Choosing a Home that Will Appreciate

Aside from falling out of the sky and landing in the right metro market, in the right state, and at the right time, is there a more sensible, educated way to pick a home that is more likely than not to appreciate at a pace above inflation? We think so. First, there’s the obvious. Is the home constructed well? Does it have “curb appeal?” Is the floor plan logical and appealing to a broad batch of buyers? But if the three most important words in real estate are location, location, location, then let’s look at the less obvious. What makes a location more prone to appreciate?

Transit Links:
In suburbia, the home should be close to a major thoroughfare or freeway, but not too close. Ideally, a 10- to 15-minute drive to major transportation links provides a good balance between the convenience we want and the quiet, ‘away from it all’ surroundings we desire. In urban areas with higher density, it is best to be within walking distance of public rail or subway lines.

Job Base:
Here’s the equation: growth in job creation + demand for housing = higher home values. However, look at regional job growth in the long term. A quick rise, particularly in a single industry such as high tech or automobiles, could fall just as quickly. The key, say real estate experts, is to look at broad-based growth in a number of industries. That way, should one industry falter, the local region can still achieve economic growth and sustain adequate demand for housing.

Job Base II:
Remember the old Wall Street maxim, “buy low, sell high?” Well, by the same token, beware of an area that is in hyper-appreciation, and where homes routinely garner multiple offers at asking, or above-asking price. Such an area is destined for cooling and, perhaps, a correction that better aligns prices to reflect the area’s true value.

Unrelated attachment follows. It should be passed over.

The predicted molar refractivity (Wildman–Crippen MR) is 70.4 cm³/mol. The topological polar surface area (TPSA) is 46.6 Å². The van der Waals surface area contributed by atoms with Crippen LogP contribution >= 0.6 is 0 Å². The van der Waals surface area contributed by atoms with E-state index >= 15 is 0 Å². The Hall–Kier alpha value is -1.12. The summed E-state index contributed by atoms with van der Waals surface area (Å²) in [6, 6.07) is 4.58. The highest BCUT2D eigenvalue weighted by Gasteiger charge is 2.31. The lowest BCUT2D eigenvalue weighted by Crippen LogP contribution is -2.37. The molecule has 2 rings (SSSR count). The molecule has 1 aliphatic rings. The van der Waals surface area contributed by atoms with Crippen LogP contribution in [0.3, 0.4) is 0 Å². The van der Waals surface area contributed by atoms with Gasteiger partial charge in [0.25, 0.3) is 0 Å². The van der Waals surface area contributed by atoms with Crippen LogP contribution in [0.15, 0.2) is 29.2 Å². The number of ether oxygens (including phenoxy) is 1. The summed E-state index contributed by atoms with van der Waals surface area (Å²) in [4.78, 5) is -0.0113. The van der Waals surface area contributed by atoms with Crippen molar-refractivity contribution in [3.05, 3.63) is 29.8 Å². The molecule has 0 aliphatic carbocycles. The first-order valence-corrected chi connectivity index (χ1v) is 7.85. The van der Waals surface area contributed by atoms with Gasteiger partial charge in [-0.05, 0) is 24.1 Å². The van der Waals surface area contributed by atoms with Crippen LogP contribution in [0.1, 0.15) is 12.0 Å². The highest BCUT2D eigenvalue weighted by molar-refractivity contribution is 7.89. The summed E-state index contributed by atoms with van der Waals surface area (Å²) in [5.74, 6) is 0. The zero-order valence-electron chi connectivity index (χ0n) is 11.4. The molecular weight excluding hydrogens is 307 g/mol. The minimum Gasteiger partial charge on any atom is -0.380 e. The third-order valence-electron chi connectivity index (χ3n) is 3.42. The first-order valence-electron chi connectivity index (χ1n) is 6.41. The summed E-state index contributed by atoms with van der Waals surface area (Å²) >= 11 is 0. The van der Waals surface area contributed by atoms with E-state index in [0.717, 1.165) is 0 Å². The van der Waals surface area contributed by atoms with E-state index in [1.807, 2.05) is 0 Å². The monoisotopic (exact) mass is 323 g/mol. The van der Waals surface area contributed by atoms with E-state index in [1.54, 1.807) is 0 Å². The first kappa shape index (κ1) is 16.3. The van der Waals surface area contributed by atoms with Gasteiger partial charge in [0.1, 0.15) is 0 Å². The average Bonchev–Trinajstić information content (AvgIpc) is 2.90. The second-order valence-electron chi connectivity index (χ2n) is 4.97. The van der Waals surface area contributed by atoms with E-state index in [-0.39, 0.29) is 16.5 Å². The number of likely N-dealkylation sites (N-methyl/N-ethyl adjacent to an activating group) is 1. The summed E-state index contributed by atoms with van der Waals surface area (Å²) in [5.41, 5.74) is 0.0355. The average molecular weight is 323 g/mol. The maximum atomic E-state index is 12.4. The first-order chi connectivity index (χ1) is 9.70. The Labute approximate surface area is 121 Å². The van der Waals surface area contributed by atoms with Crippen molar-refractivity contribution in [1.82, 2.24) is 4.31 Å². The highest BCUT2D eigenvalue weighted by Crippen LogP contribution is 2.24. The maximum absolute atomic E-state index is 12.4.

Crime Story:
Get the facts, ma’am, from the local police department that covers the area you are considering. Typically, police departments operate crime prevention units that interface with the community. These units are happy to inform you of crime statistics, and compare those stats against similar neighborhoods or cities to give you a relative comparison of local crime activity.

Mind your ABCs

If all of the above factors are similar among the neighborhoods or cities you are contemplating, the biggest remaining differentiating point is likely to be the quality of the local schools. Among some, particularly families with school-age children, the quality of local schools may be the single most important factor when deciding upon where to buy a home. We would probably all agree that standardized test scores alone don’t tell the whole story of the quality of a school. Nonetheless, test scores represent the best apple-to-apples benchmark, and a potential home buyer (even without kids) shouldn’t ignore the importance of such data and their affect on resale values.

How’s the view from up there?

There will always be people who will pay a premium for a gorgeous view. Just make sure the view can’t be obstructed, and that an El Niño won’t transform a hilltop home into a valley home.

Don’t limit your search to Sunday afternoon

Ahhhh… it’s Sunday afternoon, the typical time for visiting an open house. The neighborhood is quiet, parking is plentiful, and traffic is minimal. But what’s the same neighborhood like at commute time on Tuesday morning? Or during evening hours on a Friday? Is the traffic incessant? Are the stereos loud? You won’t know unless you check it out. What you want out of a home is very personal. Perhaps even unique. You owe it to yourself to make sure the home you want is located in a neighborhood that you like, and that fits your needs and lifestyle. 

 

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